Her area of research focuses on fundamental studies of the synthesis and processing of nano-structured materials, including ceramic and metallic nanomaterials and amorphous/nanocrystalline composites for both structural and functional applications, with a special emphasis on electromagnetic multifunctional materials for sensors and energy applications. She has been involved in many activities related to the recruitment and retention of women and Hispanic students in science and engineering and has received several prestigious awards including:

• The National Science Foundation CAREER Award

• The 2006 Hispanic Educator of the Year Award by the Society of Hispanic Professional Engineers

• The 2010 Karl Schwartzwalder Professional Achievement in Ceramic Engineering Award by the American Ceramic Society

• The 2012 B.J. Harrington Lectureship by McGill University

• The 2011 Society of Hispanic Professional Engineers Jaime Oaxaca Award

• Outstanding Engineering Educator by the San Diego Chapter of the California Society of Professional Engineers (2015)

• Alumna of the Year by Southwestern College (2015).

Recently she has been named into the Tijuana Walk of Fame (2014) and the Mexican Academy of Engineering (2016).

TLT: What is the triboluminescence phenomenon? What is a triboluminescent material?

Graeve: The triboluminescence phenomenon occurs when a material is fracturing—a crack propagates through the material—and as its moving across the material, it emits light. A triboluminescent material is, of course, a material that exhibits this type of behavior.

TLT: What are the underlying mechanisms responsible for triboluminescence?

Graeve: That’s actually a matter of controversy. The reason for this behavior is not clear. It may vary depending on the type of material.

One theory is the stress that forms in the region at the tip of the crack causes the electrons in the atoms in that location to jump to higher energy states. As the electrons come back to their ground state, they emit visible light.

TLT: What is a triboluminescent sensor? How is this material being synthesized?

Graeve: A triboluminescent sensor is a sensor that can detect the signal from the light given off by the material as it brakes. For example, you could design a paint that contains some of this material in it. Then you would paint a bridge with this paint and be able to detect if there are active and moving cracks in a civil infrastructure like this bridge.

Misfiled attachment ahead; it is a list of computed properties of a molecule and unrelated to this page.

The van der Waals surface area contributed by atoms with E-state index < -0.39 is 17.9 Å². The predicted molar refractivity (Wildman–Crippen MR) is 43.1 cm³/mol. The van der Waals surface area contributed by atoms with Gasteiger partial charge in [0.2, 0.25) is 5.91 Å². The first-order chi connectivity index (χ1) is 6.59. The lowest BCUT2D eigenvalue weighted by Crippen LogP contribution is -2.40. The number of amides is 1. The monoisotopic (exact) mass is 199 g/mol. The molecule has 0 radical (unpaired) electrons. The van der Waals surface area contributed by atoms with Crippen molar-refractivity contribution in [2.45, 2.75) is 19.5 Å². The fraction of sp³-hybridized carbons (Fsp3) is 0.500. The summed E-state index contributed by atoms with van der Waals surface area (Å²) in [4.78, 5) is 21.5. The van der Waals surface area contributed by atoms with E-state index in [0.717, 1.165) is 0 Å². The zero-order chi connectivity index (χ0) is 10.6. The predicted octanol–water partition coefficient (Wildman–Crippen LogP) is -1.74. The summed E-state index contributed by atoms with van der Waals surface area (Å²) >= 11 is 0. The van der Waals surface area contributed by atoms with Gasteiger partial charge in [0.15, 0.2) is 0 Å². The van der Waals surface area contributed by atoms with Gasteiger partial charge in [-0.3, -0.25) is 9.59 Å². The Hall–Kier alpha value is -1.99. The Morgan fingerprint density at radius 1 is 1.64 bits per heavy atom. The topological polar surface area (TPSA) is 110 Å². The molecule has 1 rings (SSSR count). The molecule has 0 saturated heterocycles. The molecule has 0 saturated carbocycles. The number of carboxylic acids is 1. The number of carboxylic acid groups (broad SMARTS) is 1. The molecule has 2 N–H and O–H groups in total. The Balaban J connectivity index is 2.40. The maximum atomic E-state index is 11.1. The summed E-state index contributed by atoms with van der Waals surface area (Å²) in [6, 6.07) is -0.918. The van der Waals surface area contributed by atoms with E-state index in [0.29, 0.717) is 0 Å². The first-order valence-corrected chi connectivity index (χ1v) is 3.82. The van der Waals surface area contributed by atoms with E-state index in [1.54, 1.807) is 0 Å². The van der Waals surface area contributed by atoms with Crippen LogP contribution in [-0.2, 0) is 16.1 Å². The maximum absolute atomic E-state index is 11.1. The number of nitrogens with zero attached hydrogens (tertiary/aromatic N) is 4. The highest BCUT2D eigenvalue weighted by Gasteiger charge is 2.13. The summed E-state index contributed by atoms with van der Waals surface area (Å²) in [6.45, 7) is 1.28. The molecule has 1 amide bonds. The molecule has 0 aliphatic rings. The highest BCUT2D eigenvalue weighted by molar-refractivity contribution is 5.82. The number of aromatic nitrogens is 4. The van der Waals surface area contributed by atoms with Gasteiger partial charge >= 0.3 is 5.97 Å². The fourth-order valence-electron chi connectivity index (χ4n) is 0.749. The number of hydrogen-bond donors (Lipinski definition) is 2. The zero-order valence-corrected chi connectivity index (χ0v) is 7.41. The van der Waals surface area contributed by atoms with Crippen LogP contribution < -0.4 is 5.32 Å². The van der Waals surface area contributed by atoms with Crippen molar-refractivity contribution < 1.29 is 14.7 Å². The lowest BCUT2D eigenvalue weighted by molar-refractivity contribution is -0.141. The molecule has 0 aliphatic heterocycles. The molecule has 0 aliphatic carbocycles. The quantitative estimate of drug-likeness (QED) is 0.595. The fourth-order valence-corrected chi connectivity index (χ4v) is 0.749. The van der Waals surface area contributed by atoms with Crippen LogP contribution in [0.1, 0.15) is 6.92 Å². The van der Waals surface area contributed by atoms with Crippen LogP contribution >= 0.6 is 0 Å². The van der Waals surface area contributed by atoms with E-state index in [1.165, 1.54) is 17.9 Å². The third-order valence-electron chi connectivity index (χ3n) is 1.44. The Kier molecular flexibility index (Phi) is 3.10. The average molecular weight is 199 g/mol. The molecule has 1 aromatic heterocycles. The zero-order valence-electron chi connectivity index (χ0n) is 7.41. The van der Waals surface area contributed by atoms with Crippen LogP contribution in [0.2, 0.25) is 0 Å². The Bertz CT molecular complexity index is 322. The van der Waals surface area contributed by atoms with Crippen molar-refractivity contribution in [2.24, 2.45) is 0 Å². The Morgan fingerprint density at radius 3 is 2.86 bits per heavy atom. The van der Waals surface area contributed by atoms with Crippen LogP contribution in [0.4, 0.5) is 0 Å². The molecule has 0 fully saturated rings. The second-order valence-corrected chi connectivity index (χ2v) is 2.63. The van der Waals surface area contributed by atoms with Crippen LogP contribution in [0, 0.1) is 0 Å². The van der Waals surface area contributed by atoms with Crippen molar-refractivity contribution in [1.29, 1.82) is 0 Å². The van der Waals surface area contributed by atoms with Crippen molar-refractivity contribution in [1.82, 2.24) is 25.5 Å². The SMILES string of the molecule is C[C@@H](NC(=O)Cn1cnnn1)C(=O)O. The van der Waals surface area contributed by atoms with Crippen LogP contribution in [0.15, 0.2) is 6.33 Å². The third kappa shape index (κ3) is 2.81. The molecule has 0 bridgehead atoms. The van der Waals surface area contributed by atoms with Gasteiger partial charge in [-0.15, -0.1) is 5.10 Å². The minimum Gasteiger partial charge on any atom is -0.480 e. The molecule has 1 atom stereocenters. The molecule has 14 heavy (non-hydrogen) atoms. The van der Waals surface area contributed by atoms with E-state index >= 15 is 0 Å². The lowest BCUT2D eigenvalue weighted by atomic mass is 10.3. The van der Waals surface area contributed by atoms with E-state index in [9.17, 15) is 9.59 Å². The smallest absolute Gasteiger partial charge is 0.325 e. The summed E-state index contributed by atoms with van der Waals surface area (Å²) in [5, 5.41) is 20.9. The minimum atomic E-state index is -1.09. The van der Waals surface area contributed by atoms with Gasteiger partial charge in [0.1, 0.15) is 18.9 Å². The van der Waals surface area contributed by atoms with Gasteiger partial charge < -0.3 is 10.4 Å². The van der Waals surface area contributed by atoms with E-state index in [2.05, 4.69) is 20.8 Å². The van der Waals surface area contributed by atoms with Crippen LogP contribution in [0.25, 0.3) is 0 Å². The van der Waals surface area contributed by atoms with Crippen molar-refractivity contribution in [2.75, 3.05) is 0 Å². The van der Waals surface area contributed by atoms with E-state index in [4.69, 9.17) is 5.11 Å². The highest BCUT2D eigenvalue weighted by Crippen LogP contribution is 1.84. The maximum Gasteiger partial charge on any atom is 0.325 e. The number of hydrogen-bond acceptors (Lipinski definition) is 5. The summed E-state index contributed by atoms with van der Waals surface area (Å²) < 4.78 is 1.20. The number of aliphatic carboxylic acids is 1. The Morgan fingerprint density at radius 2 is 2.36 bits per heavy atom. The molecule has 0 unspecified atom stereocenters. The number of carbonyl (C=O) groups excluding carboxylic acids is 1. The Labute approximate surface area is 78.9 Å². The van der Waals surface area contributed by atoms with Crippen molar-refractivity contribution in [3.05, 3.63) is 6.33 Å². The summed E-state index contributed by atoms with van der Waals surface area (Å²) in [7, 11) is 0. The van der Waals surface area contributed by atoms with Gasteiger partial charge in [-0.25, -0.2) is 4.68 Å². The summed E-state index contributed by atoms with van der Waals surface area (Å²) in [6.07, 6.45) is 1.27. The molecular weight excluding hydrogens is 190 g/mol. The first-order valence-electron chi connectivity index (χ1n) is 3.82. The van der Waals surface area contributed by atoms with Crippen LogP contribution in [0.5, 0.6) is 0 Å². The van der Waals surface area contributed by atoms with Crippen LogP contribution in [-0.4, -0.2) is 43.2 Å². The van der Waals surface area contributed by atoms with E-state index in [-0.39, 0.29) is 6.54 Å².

TLT: How can damage in a civil structure be detected using a triboluminescent sensor?

Graeve: You would need to have the sensors in place in the structure (e.g., in the form of a paint). The process is one where, as the material is emitting light, you need to have some kind of recording system that allows you to see when that emission is happening. It could be some kind of video recording or camera system on a bridge, for example, which is not a difficult thing to do since most bridges nowadays have cameras on them already.

TLT: What are the cost savings (e.g., downtime) or prohibitive costs arising from fatal accidents? Graeve: We are in the stage where we are doing fundamental studies on this.

TLT: What is the cutting edge in development and commercialization?

Graeve: This is still at the fundamental science stages of development.

TLT: Other than civil structures, what are the other potential applications for triboluminescent sensors?

Graeve: Roller coasters.

TLT: What are the main challenges for these applications?

Graeve: The main challenge with these materials is the light emission that they give off is faint. So we are at the fundamental science stages of development of these materials and that is really the one parameter that needs to improve. Emission needs to be brighter so cameras can have an easier time in seeing and recording the light emission. At the fundamental material level, the emission is still too weak to be really useful.

You can reach Olivia Graeve at ograeve@ucsd.edu.

Read the full article at http://digitaleditions.walsworthprintgroup.com/article/20+Minutes+With%E2%80%A6+Olivia+Graeve/2686866/375816/article.html.